Monday, November 29, 2010

The real reason why werewolves and vampires are bad for your health:

Curiosity finally got the better of me and I gave myself a crash course in the Twilight Saga - saw all three films in the space of a fortnight.

The plus sides: it’s visually stunning. A lot of the soundtrack is pitch perfect. The overall ‘look’ of the films avoids the hackneyed imagery of emo black-obsessed goths in favour of an approach sympathetic to the native/ancient origin legends of vampire/werewolf mythology. I found this refreshing.

See, I can be nice.

…And now for the teeth:

I was never a fan, and yet throughout the Twilight saga, I was barely repressing the urge to cry, “but where is Buffy??” What has post-feminism done to girl power? Where is it? Gone is the kung-fu fighter with attitude, the quick-witted, shrewd, vamp impaler. All (lamely) hail the return of the Maid Without; the wilting rose, the shrinking violet, the limp inhaler.

Twilight’s ‘heroine’, Bella, spends her days moping, mooching, brooding, staring wistfully out of windows at autumnal trees/her naval, sleeping, fainting, getting picked up, carried around and passed about between the werewolves and vampires, put down again, and driven about in/on various vehicles: car/vampire/motorbike/wolf. She is helpless and completely in the hands of the men/monsters competing for her love.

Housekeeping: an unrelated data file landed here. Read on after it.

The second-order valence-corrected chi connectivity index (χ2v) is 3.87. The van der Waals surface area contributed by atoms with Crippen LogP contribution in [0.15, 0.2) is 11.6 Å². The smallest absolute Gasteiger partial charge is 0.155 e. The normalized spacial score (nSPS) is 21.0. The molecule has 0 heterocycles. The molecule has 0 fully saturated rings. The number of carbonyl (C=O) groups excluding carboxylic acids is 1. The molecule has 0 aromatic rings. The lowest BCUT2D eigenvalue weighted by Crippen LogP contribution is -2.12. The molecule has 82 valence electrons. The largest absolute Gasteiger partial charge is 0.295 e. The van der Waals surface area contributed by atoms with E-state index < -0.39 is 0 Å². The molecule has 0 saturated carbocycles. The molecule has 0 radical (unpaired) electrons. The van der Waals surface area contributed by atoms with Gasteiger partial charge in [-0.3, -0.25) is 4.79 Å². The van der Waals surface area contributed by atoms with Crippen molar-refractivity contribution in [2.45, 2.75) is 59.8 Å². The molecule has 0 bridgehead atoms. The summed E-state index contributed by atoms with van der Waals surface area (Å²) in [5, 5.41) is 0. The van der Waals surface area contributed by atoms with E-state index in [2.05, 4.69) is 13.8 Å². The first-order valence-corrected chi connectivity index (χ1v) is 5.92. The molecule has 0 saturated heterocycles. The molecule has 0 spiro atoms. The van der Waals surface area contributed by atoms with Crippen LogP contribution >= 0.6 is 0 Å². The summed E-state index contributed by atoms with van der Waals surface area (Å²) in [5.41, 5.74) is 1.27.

So it’s all about Trust, is it? It would seem Trust is the Big Issue that Twilight thinks it's exploring. For despite their incomparable strength and power, and despite the potentially fatal danger they pose to her, Bella willingly hands over her feelings, her body, to Edward and Jacob, because she trusts them. She is given the opportunity to walk away, by both Edward and Jacob, but she chooses not to. The reality is, she does this not because she trusts them, but because she hates herself. Bella’s dialogue is filled with her self-derision – all that she considers her imperfections and faults. Like the budding masochist she is, she welcomes pain, she deserves it, especially if it's at the hands (or mouths) of the men she loves. Presumably also the idea is to suggest that, yes, Edward is flawed – he craves blood – but, look, Bella is flawed too: she’s an insecure teenager who feels like she doesn’t fit in. It’s almost the same thing.

Except it isn’t.

Not only because it obviously isn’t, but also because Edward isn’t really flawed at all. Only if he were human would he be flawed. But he’s not human. He’s immortal and he’s the perfect killer. The only way in which Edward and Bella are comparable is in how much they hate themselves.

Bella is a rubbish role model for teenage girls. Even putting aside her vapid flimsy character, she is espousing death for the love of a boy over the choice of life, adulthood, sex, hope and belief in her potential as a subject with agency and a future. She advocates teenage suicide. Her weapon of choice is a vampire’s teeth. In the world of Twilight – demonstrated not only by Bella, but also by Emily, the disfigured girlfriend of a werewolf – girls are shaped and defined by the boys they love and their futures are directed by their chosen partner’s needs: Bella relentlessly asks Edward to ‘change’ her (from human to vampire, since he can’t ‘change’ himself ((– how convenient!)), and Emily’s scars are as a result of her boyfriend, Sam, “imprinting on” her. (And she must continue to live with that threat of violence if she wishes to stay with him.)